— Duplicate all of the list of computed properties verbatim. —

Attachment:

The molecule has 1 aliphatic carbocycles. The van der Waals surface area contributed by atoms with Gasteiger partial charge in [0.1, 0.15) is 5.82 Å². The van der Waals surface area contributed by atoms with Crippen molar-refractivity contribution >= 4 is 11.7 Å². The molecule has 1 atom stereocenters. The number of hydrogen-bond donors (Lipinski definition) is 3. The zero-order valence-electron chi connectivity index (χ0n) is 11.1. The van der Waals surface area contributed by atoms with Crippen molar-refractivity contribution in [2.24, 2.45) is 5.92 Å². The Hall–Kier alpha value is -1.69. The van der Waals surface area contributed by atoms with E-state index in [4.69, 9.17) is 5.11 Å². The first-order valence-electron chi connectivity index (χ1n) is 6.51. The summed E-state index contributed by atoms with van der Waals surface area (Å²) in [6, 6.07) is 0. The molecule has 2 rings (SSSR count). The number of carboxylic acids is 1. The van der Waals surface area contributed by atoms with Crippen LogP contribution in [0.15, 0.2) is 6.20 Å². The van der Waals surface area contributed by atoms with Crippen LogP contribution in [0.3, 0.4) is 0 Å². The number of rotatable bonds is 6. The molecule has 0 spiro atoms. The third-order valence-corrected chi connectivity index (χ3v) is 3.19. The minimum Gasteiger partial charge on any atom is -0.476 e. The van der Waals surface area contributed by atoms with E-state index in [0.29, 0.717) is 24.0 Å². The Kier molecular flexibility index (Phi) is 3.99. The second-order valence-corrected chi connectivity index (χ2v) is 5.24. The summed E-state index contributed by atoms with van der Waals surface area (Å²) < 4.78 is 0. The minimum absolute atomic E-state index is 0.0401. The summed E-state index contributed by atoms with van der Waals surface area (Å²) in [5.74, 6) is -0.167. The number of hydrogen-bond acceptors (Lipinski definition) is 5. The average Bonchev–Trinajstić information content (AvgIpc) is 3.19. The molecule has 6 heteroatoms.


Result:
The molecule has 1 aliphatic carbocycles. The van der Waals surface area contributed by atoms with Gasteiger partial charge in [0.1, 0.15) is 5.82 Å². The van der Waals surface area contributed by atoms with Crippen molar-refractivity contribution >= 4 is 11.7 Å². The molecule has 1 atom stereocenters. The number of hydrogen-bond donors (Lipinski definition) is 3. The zero-order valence-electron chi connectivity index (χ0n) is 11.1. The van der Waals surface area contributed by atoms with Crippen molar-refractivity contribution in [2.24, 2.45) is 5.92 Å². The Hall–Kier alpha value is -1.69. The van der Waals surface area contributed by atoms with E-state index in [4.69, 9.17) is 5.11 Å². The first-order valence-electron chi connectivity index (χ1n) is 6.51. The summed E-state index contributed by atoms with van der Waals surface area (Å²) in [6, 6.07) is 0. The molecule has 2 rings (SSSR count). The number of carboxylic acids is 1. The van der Waals surface area contributed by atoms with Crippen LogP contribution in [0.15, 0.2) is 6.20 Å². The van der Waals surface area contributed by atoms with Crippen LogP contribution in [0.3, 0.4) is 0 Å². The number of rotatable bonds is 6. The molecule has 0 spiro atoms. The third-order valence-corrected chi connectivity index (χ3v) is 3.19. The minimum Gasteiger partial charge on any atom is -0.476 e. The van der Waals surface area contributed by atoms with E-state index in [0.29, 0.717) is 24.0 Å². The Kier molecular flexibility index (Phi) is 3.99. The second-order valence-corrected chi connectivity index (χ2v) is 5.24. The summed E-state index contributed by atoms with van der Waals surface area (Å²) < 4.78 is 0. The minimum absolute atomic E-state index is 0.0401. The summed E-state index contributed by atoms with van der Waals surface area (Å²) in [5.74, 6) is -0.167. The number of hydrogen-bond acceptors (Lipinski definition) is 5. The average Bonchev–Trinajstić information content (AvgIpc) is 3.19. The molecule has 6 heteroatoms.